The year 2018 saw a new record in Spain for migrant arrivals by sea, at more than 57,000 – representing around half of all undocumented migrants making the Mediterranean crossing last year. According to the International Organisation for Migration (IOM), 113,145 migrants and refugees entered Europe by sea last year.
According to UNHCR, a total of 119,575 refugees and migrants arrived via both land and sea routes in Europe during 2018. The country that recorded the highest number of arrivals last year was also Spain with 62,479 (over 50 percent). This was a significant spike in arrivals in Spain which stood at 28,349 in 2017 (roughly 17 percent of arrivals to Europe via land and sea routes overall) and 14,603 in 2016 (roughly 4 percent of arrivals overall).
Roughly 21 percent of the refugees and migrants who arrived in Spain during 2018 were from Morocco. Migrants from Guinea were 20.8 percent of the total arrivals while Malians were the third biggest group. The vast majority, 77.5 percent of the refugees and migrants who reached Spanish shores were men. Women were 10.9 percent and children 11.7 percent of the total.
Nearly 750 died trying to reach Spain
IOM’s Missing Migrants Project (MMP) documented the deaths of 744 people in the waters between North Africa and Spain in 2018, compared to the 224 deaths recorded along that route in 2017. MMP said there has been a consistent increase in the number of migrant deaths recorded in the Western Mediterranean each year since IOM began keeping track.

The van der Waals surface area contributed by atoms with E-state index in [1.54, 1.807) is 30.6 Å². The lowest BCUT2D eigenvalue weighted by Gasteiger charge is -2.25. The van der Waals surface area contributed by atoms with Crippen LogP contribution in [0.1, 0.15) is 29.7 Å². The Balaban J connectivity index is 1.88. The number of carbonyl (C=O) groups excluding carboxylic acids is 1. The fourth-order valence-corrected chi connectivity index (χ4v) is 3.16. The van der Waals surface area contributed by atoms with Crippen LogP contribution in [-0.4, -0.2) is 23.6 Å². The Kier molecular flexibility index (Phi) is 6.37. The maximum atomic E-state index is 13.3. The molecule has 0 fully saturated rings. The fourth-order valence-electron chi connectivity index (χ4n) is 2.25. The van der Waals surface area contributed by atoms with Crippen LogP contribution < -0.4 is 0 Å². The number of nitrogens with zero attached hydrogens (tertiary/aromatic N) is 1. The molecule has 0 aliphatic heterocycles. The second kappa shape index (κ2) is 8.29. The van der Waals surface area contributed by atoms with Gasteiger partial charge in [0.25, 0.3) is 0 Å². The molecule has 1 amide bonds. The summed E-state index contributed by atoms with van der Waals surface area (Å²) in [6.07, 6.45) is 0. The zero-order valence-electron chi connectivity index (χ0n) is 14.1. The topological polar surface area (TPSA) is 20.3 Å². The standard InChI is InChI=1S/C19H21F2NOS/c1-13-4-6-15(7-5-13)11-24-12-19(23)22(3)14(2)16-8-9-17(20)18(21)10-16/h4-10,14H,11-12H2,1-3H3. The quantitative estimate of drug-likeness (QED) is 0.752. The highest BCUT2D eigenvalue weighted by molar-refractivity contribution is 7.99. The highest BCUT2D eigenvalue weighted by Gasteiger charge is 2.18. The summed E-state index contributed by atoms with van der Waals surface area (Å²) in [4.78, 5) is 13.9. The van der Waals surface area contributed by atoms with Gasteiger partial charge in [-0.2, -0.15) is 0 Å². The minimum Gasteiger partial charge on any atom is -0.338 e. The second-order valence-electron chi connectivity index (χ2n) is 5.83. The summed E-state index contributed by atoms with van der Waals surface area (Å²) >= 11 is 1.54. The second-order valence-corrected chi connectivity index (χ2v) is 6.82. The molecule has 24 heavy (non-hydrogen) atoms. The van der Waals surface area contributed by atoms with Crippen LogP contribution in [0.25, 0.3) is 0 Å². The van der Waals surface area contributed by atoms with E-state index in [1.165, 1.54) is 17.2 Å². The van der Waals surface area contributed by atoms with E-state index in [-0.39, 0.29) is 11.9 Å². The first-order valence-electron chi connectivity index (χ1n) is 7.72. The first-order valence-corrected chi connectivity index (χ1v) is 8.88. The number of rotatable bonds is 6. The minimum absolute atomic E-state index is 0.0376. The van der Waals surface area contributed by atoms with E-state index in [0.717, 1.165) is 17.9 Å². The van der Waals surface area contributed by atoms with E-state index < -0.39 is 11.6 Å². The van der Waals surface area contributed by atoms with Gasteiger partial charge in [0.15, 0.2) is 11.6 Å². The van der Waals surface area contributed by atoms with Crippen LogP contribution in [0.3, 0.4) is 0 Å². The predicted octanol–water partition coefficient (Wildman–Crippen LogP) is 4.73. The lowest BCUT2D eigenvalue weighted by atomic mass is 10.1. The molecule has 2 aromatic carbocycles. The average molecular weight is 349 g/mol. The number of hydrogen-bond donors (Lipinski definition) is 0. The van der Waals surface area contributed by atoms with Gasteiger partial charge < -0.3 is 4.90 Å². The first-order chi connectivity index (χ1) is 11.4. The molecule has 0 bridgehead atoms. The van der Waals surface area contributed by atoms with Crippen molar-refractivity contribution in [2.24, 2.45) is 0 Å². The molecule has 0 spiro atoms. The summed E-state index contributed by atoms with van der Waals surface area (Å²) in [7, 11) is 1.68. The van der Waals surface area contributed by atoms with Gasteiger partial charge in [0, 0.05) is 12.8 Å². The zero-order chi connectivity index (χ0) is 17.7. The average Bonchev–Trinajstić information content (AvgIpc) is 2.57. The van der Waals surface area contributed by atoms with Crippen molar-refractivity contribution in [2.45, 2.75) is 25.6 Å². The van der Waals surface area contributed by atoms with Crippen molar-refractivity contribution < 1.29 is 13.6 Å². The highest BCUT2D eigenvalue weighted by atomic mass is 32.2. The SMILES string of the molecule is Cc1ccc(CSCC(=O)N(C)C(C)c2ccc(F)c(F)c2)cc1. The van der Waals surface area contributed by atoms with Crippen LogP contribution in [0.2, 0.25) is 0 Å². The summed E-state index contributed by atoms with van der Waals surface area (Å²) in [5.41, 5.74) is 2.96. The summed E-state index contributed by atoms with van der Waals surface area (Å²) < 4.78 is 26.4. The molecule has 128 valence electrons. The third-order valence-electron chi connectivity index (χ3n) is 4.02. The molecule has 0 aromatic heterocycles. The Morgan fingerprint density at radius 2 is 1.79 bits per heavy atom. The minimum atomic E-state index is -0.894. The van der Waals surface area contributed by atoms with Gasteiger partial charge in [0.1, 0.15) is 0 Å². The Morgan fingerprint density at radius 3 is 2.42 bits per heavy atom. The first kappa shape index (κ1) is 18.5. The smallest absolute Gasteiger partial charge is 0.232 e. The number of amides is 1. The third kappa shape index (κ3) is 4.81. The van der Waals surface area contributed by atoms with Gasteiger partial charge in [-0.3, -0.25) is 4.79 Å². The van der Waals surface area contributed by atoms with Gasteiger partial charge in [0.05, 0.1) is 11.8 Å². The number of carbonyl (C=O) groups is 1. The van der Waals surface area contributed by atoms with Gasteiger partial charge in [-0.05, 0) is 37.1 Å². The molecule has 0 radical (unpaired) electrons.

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MMP also reported that 2,217 people died last year in an attempt to cross the Mediterranean, which continues to account for the majority of deaths during migration recorded globally.
Why migrants increasingly head to Spain
According to observers, the number of migrants and refugees arriving in Spain increased significantly as a result of stricter border controls and policies being pursued in other European countries. The year 2017 ended with Italy being the biggest recipient of migrants. Since then, controversial deals with Libya to curb the migrant flow, followed by stringent policies by the centre-right coalition in Rome, have lead to arrivals dropping significantly via the central Mediterranean route. Thus in 2018, the western Mediterranean route to Spain became the most preferred one.
Sola Jolaoso with additional information from InfoMigrants